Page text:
Suicide, Age, and Wellbeing: an Empirical Investigation
Suicide rates, life evaluation, and measures of affect are all plausible measures of the mental health and wellbeing of populations. Yet in the settings we examine, correlations between suicide and measured wellbeing are at best inconsistent. Differences in suicides between men and women, between Hispanics, blacks, and whites, between age groups for men, between countries or US states, between calendar years, and between days of the week, do not match differences in life evaluation. By contrast, reports of physical pain are strongly predictive of suicide in many contexts. The prevalence of pain is increasing among middle-aged Americans, and is accompanied by a substantial increase in suicides and deaths from drug and alcohol poisoning. Our measure of pain is now highest in middle age—when life evaluation and positive affect are at a minimum. In the absence of the pain epidemic, suicide and life evaluation are likely unrelated, leaving unresolved whether either one is a useful overall measure of population wellbeing.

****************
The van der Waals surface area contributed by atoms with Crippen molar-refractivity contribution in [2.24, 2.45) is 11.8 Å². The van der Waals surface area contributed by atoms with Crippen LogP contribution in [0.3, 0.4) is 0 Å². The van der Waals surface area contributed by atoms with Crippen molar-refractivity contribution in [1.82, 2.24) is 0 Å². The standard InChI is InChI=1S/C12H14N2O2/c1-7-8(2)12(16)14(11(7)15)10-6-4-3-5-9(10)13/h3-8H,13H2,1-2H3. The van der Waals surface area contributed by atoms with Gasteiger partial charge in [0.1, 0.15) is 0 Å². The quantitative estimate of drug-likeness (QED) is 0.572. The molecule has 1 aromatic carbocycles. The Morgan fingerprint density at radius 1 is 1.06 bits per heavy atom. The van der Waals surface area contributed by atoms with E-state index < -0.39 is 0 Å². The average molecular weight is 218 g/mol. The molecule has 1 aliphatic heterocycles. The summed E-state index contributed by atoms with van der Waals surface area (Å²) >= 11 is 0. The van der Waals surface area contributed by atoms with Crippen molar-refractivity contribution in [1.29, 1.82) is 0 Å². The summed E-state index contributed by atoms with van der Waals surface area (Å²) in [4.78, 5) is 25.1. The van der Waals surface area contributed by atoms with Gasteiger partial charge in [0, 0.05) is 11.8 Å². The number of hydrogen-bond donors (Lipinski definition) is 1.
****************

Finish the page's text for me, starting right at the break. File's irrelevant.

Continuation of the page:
Deaton acknowledges funding support from the Gallup Organization, with whom he is a consulting Senior Scientist, and from the National Institute on Aging through the NBER, grants numbers 5R01AG040629-02 and P01 AG05842-14, and through Princeton's Roybal Center for Translational Research on Aging, Grant P30 AG024928. Case acknowledges support from the National Institute on Aging under Grant P30 AG024361. We thank David Cutler and Julie Phillips for perceptive and helpful comments. The views expressed herein are those of the authors and do not necessarily reflect the views of the National Bureau of Economic Research.
Suicide, Age, and Well-Being: An Empirical Investigation, Anne Case, Angus Deaton. in Insights in the Economics of Aging, Wise. 2017